Casos prácticos

Saft Accelerates Development and UL Certification of Battery Management System Software with Model-Based Design

Challenge

Develop next-generation battery management system software and certify it to UL 1998

Solution

Use Model-Based Design to model the software and plant, run desktop simulations and HIL tests, and generate production code and certification artifacts

Results

  • Development time and certification time halved
  • Software quality improved
  • UL certification streamlined

“Model-Based Design with Simulink enabled our team to cut development time, lower costs, and improve quality even as we reduced the number of engineers on the project by half compared to similar projects in the past. Based on these results, Saft has expanded the use of Model-Based Design to two other divisions.”

Do Hieu Trinh, Saft
The Saft Flex’ion Gen2 battery system for data centers and critical applications.

The Saft Flex’ion Gen2 battery system for data centers and critical applications.


In the event of a grid failure, hospitals, data centers, and industrial plants require an uninterruptible power supply. The Saft Flex’ion Gen2 battery system provides up to 220 kW of continuous power for mission-critical applications.

To accelerate development of the Flex’ion Gen2 BMS software, Saft adopted Model-Based Design with MATLAB® and Simulink®. This approach enabled Saft engineers to verify their design before testing on hardware and helped them meet UL 1998 and other industry standards for safety and reliability.

“Because we modeled both the BMS application software and our plant in Simulink, we could start validating our software as soon as we had defined a requirement,” says Do Hieu Trinh, battery system engineer at Saft. “That validation was essential not only for UL certification but also for ensuring the quality of our product.”

Challenge

In the past, Saft used a traditional development approach in which they manually coded the software in C, compiled it, and then ran tests directly on the embedded hardware. Errors identified during these tests were difficult to debug because it was not clear whether they were in the software or in the previously untested hardware.

Because testing did not start until hardware was available, engineers often discovered problems with requirements close to the project deadline. Problems discovered this late added costs to the project, were more difficult to fix, and increased the risk of delaying product delivery. To accelerate development of the BMS software for Flex’ion Gen2, Saft wanted to verify their design early via modeling and simulation.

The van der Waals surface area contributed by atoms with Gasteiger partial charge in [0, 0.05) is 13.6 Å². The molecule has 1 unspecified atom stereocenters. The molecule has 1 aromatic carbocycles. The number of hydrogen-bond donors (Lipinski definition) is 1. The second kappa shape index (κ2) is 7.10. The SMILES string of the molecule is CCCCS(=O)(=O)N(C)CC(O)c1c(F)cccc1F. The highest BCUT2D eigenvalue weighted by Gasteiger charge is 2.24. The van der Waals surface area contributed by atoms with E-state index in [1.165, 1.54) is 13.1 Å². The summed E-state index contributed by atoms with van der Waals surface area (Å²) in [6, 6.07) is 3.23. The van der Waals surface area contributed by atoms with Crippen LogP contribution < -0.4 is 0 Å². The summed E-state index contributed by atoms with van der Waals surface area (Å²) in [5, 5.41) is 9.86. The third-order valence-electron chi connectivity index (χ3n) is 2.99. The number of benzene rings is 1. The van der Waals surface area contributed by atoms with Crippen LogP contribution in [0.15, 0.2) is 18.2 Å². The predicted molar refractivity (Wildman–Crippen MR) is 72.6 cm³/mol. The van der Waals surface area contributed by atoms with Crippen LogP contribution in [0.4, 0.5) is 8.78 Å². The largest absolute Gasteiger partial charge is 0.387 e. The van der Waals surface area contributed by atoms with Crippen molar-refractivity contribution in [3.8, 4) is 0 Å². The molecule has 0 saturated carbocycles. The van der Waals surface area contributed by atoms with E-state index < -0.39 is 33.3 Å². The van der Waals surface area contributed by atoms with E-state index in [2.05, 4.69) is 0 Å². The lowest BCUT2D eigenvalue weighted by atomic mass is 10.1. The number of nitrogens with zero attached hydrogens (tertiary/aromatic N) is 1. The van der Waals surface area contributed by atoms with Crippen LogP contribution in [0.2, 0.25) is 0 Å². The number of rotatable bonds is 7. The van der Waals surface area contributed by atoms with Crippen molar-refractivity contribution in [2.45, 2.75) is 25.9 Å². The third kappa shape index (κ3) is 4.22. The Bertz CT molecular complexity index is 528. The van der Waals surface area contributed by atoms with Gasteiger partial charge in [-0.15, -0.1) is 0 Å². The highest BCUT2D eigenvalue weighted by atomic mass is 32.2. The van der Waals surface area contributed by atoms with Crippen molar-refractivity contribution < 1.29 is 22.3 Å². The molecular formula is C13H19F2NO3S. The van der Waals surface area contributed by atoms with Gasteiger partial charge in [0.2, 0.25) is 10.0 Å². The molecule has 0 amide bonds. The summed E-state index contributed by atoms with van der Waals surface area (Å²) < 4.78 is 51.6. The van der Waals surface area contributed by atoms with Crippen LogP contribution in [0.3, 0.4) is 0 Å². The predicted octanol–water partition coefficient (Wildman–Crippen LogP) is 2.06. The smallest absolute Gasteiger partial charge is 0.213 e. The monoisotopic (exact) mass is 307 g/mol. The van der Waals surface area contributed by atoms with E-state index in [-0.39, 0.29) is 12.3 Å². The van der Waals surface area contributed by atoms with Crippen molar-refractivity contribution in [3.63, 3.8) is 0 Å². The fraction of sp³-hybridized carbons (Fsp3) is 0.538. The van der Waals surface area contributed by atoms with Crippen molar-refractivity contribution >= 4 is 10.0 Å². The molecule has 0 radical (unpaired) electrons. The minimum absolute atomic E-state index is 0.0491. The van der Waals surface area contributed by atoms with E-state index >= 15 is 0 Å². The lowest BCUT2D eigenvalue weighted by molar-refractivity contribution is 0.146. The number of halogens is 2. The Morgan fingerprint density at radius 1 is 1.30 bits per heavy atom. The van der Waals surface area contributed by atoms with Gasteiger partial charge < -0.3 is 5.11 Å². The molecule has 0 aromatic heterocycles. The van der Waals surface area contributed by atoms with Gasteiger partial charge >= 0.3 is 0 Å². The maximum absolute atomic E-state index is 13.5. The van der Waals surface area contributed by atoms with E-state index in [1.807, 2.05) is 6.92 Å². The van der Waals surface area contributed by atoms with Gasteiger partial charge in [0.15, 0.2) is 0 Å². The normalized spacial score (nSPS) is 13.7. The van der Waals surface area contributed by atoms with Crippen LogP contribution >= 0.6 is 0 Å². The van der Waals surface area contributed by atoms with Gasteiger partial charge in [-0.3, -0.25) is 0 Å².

Solution

Saft engineers worked with MathWorks consultants to define a development process based on Model-Based Design and IEC Certification Kit that met requirements for certification to the UL 1998 standard.

Working in Simulink, Saft engineers developed a plant model of the Flex’ion Gen2 hardware, including DC-DC converters, circuit breakers, inverters, sensors, and hundreds of lithium-ion battery cells. They created a battery cell model and replicated it for each of the 224 cells in the battery system. They then created multiple variants of the model at differing levels of fidelity.

The team modeled the application software for the BMS using Simulink and Stateflow®, with separate components for management, safety, and diagnostics functions.

Using Requirements Toolbox™, the team established bidirectional traceability between requirements in the Flex’ion Gen2 technical specification and the Simulink model elements that implemented each requirement.

To validate the application software model, the team ran desktop simulations. During these simulations, they measured model coverage and identified untested elements of the model with Simulink Coverage™.

They automated the desktop simulations using MATLAB scripts, developing a test suite that included more than 1500 test cases. They used accelerator mode in Simulink to shorten simulation times for this test suite.

Once the team had validated the application software through simulation, they shared the model with a partner, who generated MISRA®-compliant C code from the model. The partner then compiled and deployed the code to the production BMS hardware.

To prepare for hardware-in-the-loop (HIL) testing, Saft engineers generated C code from the Simulink plant model using Simulink Coder™. They then executed the same test cases that they had developed for desktop simulation on the HIL test bench before testing the BMS software on the Flex’ion Gen2 battery system.

Saft received UL 1998 certification for the Flex’ion Gen2, which is now in production.

Results

  • Development and certification time halved. “Model-Based Design helped us reduce the time needed to develop and certify our BMS software by more than 50%,” says Trinh. “This reduction was possible because we used our Simulink model as an executable specification throughout development for simulation, testing, and certification.”
  • Software quality improved. “In the past, we did all software testing directly on the board, and as a result, we could run only a limited number of test cases,” says Trinh. “With Model-Based Design, we repeatedly ran hundreds of desktop simulations and HIL test cases. This meant we were able to detect issues earlier and identify problems that would have been difficult to find with our previous approach.”
  • UL certification streamlined. “Using IEC Certification Kit with Model-Based Design was a big advantage for us—it meant that, at every point in the project, we knew what we had to do, how to do it, and when,” notes Trinh. “Even though this was our first project requiring UL 1998 certification, we passed the acceptance tests on the first attempt.”

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